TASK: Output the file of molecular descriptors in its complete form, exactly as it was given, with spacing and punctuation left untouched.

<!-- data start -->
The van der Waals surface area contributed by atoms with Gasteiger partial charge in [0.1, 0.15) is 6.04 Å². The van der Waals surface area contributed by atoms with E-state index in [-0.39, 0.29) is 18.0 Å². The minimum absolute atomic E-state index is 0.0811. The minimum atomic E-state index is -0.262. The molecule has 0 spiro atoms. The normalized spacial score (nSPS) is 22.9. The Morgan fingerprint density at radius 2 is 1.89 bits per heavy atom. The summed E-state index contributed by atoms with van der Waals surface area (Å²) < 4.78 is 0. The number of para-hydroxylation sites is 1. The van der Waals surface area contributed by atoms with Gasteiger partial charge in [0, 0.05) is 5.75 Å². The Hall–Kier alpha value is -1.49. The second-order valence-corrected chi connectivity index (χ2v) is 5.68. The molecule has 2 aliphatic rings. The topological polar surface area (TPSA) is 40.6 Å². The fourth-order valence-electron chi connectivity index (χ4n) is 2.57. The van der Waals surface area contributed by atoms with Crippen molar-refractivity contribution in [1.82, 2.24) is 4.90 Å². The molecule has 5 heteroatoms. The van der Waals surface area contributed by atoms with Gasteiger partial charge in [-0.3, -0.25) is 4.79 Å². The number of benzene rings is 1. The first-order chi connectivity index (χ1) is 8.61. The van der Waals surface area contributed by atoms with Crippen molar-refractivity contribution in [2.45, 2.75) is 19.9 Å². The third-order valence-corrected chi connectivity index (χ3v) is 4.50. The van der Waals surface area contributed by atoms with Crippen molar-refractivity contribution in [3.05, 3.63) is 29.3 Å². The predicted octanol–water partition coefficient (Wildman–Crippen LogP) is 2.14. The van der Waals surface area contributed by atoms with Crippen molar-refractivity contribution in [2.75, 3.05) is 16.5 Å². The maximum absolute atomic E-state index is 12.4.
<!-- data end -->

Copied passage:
The van der Waals surface area contributed by atoms with Gasteiger partial charge in [0.1, 0.15) is 6.04 Å². The van der Waals surface area contributed by atoms with E-state index in [-0.39, 0.29) is 18.0 Å². The minimum absolute atomic E-state index is 0.0811. The minimum atomic E-state index is -0.262. The molecule has 0 spiro atoms. The normalized spacial score (nSPS) is 22.9. The Morgan fingerprint density at radius 2 is 1.89 bits per heavy atom. The summed E-state index contributed by atoms with van der Waals surface area (Å²) < 4.78 is 0. The number of para-hydroxylation sites is 1. The van der Waals surface area contributed by atoms with Gasteiger partial charge in [0, 0.05) is 5.75 Å². The Hall–Kier alpha value is -1.49. The second-order valence-corrected chi connectivity index (χ2v) is 5.68. The molecule has 2 aliphatic rings. The topological polar surface area (TPSA) is 40.6 Å². The fourth-order valence-electron chi connectivity index (χ4n) is 2.57. The van der Waals surface area contributed by atoms with Crippen molar-refractivity contribution in [1.82, 2.24) is 4.90 Å². The molecule has 5 heteroatoms. The van der Waals surface area contributed by atoms with Gasteiger partial charge in [-0.3, -0.25) is 4.79 Å². The number of benzene rings is 1. The first-order chi connectivity index (χ1) is 8.61. The van der Waals surface area contributed by atoms with Crippen molar-refractivity contribution in [2.45, 2.75) is 19.9 Å². The third-order valence-corrected chi connectivity index (χ3v) is 4.50. The van der Waals surface area contributed by atoms with Crippen molar-refractivity contribution in [3.05, 3.63) is 29.3 Å². The predicted octanol–water partition coefficient (Wildman–Crippen LogP) is 2.14. The van der Waals surface area contributed by atoms with Crippen molar-refractivity contribution in [2.75, 3.05) is 16.5 Å². The maximum absolute atomic E-state index is 12.4.